God made human in His image. America wants Tanzanian democracy in its image. Would you accept MCC money for a democracy that elevates and celebrates Donald Trump?
Would you accept MCC money for a democracy with laws such as the Patriots Act? Would you accept MCC money for a democracy that tortures war captives, that spies onpeople and foreign allies, that hold people without trial?
Perhaps the appropriate stance, a moral position, would be for us to ask the United States to keep its money, and its mouth shut, until Guantanamo Bay prison is closed, until NSA stops spying on the Americans and foreign leaders, until torture by its jail-masters is ended, until drone killings are stopped, until its complicity (by silence and military aid to Israel) in the annexation and annihilation of Palestine is ended.
One can say that this riff is familiar, especially from people who are defending themselves. But the basic point here, without going into details of explaining the Zanzibar election, is that partnership, a term used by the Americans in describing the MCC suspension, should be equally fulfilling and beneficial.
And, if, as indeed MCC apparently is, the partnership is structured to correct bad behaviours, the correction should be both ways. So, how does MCC partnership correct Americans’ behaviour?
It does not. It is simply a doormat to rub the big feet of America, with blood stains from trampling over small people around the world, to cleanse its conscious, before it enters the house of family of nations. The cheer that this decision has met from the unthinking section of our intelligentsia is pathetic and sickening.
Colonialism of the mind has been extremely powerful and everlasting such that our elites’ yearning to be positioned close to, and to think like, and to speak as, the Americans has been the greatest threat to our pride and emancipation as Tanzanians and Africans in general.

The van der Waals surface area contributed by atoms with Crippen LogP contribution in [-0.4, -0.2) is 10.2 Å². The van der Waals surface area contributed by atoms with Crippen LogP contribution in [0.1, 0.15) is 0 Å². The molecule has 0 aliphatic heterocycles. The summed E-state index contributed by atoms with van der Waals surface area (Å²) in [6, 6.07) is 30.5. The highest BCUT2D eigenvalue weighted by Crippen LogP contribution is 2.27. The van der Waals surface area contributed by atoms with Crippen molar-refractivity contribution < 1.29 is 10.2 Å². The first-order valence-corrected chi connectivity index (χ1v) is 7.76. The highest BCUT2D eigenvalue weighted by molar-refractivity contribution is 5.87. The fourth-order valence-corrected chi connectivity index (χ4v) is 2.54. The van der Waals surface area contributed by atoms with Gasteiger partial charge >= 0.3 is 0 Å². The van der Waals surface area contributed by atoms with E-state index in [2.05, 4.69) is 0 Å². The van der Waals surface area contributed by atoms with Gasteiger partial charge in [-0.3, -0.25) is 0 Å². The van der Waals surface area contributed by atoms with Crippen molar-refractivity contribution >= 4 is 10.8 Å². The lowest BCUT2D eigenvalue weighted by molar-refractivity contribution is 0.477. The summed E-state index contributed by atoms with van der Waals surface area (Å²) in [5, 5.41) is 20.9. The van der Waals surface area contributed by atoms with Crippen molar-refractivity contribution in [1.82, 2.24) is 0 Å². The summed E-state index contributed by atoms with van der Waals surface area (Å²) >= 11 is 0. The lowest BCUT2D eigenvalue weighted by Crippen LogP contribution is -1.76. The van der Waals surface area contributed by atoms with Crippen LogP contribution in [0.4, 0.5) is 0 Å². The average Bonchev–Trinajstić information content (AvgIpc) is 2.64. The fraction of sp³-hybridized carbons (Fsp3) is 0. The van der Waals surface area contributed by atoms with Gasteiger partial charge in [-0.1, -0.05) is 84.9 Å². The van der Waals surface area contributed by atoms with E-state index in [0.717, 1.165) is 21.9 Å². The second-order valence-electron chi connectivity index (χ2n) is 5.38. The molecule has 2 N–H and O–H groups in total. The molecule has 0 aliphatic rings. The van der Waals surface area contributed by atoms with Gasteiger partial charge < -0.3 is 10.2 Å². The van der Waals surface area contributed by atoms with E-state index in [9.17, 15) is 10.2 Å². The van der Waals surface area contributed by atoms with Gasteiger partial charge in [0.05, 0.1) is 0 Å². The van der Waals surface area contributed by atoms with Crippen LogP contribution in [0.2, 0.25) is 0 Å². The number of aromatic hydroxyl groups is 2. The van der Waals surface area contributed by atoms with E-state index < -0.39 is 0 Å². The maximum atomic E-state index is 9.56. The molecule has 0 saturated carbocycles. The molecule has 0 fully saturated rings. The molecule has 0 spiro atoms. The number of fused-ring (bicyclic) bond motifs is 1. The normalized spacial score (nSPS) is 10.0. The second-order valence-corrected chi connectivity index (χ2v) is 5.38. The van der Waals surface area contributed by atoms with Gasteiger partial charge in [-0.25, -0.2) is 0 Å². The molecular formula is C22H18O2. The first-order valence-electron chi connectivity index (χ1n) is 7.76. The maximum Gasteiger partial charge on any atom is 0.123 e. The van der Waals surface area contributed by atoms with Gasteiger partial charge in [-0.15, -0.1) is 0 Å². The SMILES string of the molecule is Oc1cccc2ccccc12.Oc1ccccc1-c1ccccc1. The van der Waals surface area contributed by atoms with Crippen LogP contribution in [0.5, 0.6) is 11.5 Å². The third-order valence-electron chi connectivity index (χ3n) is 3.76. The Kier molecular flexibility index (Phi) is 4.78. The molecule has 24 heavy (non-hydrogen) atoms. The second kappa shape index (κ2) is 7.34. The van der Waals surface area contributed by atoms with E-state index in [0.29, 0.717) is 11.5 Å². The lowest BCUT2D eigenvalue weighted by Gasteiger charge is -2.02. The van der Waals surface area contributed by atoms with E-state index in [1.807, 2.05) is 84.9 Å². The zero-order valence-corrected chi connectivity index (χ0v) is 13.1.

Right or wrong, our country first. What we should be proud as Tanzanians is that the basic trajectory of our democracy is a positive one.
Tanzania is one of the freest countries in the world and we continue to build our young democracy. We have a vibrant (albeit foreign funded) civil society and a free press, people here can write anything, can insult political leaders, without the slightest fear of reprisal. We didn’t get here because of America’s pressure or demands.
We didn’t believe in democracy and human rights because of MCC criteria. We are proud as a nation for spilling blood and treasure to fight for freedom and democracy and human rights in Mozambique, Zimbabwe, Namibia, Zambia and South Africa - at times at odds with the United States.
No one can lecture us about the importance of freedom and human rights, certainly not a country that has been in the wrong side of freedom and human rights and democracy in so many places and so many times.
As Tanzania works to build a new and better society, as the Tanzanian leaders have shown complete independence of mind as to treat the US Ambassador just like any other diplomat, they are bound to be punished.
Perhaps they should take this as a reward. We have been in this situation before, during the Mwalimu Nyerere’s time. He taught us what to do when our dignity as a people is equated with some cash.
The path to independence is hard and painful. The Americans have reminded us that we are not there yet. We have our own flag and national anthem. Time to capture our own sovereignty.